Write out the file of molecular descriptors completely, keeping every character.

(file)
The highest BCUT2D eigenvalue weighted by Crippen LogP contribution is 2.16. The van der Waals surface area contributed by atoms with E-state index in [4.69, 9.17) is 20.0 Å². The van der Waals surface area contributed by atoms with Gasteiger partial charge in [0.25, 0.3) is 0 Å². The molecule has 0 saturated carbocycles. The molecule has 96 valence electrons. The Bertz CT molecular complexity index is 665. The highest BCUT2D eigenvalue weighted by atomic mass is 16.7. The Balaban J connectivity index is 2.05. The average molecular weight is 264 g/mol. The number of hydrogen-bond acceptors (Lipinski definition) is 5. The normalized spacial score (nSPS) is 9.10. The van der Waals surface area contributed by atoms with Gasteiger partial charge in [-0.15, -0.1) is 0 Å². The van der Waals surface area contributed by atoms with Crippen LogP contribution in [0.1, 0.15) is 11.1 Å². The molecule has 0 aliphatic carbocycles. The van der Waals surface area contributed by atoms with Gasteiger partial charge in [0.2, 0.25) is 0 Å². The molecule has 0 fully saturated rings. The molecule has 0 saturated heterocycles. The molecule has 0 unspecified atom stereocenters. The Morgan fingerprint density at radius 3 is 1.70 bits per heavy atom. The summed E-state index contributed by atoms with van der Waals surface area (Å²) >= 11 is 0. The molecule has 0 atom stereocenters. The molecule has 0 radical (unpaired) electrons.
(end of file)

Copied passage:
The highest BCUT2D eigenvalue weighted by Crippen LogP contribution is 2.16. The van der Waals surface area contributed by atoms with E-state index in [4.69, 9.17) is 20.0 Å². The van der Waals surface area contributed by atoms with Gasteiger partial charge in [0.25, 0.3) is 0 Å². The molecule has 0 saturated carbocycles. The molecule has 96 valence electrons. The Bertz CT molecular complexity index is 665. The highest BCUT2D eigenvalue weighted by atomic mass is 16.7. The Balaban J connectivity index is 2.05. The average molecular weight is 264 g/mol. The number of hydrogen-bond acceptors (Lipinski definition) is 5. The normalized spacial score (nSPS) is 9.10. The van der Waals surface area contributed by atoms with Gasteiger partial charge in [-0.15, -0.1) is 0 Å². The van der Waals surface area contributed by atoms with Crippen LogP contribution in [0.1, 0.15) is 11.1 Å². The molecule has 0 aliphatic carbocycles. The van der Waals surface area contributed by atoms with Gasteiger partial charge in [0.2, 0.25) is 0 Å². The molecule has 0 fully saturated rings. The molecule has 0 saturated heterocycles. The molecule has 0 unspecified atom stereocenters. The Morgan fingerprint density at radius 3 is 1.70 bits per heavy atom. The summed E-state index contributed by atoms with van der Waals surface area (Å²) >= 11 is 0. The molecule has 0 atom stereocenters. The molecule has 0 radical (unpaired) electrons.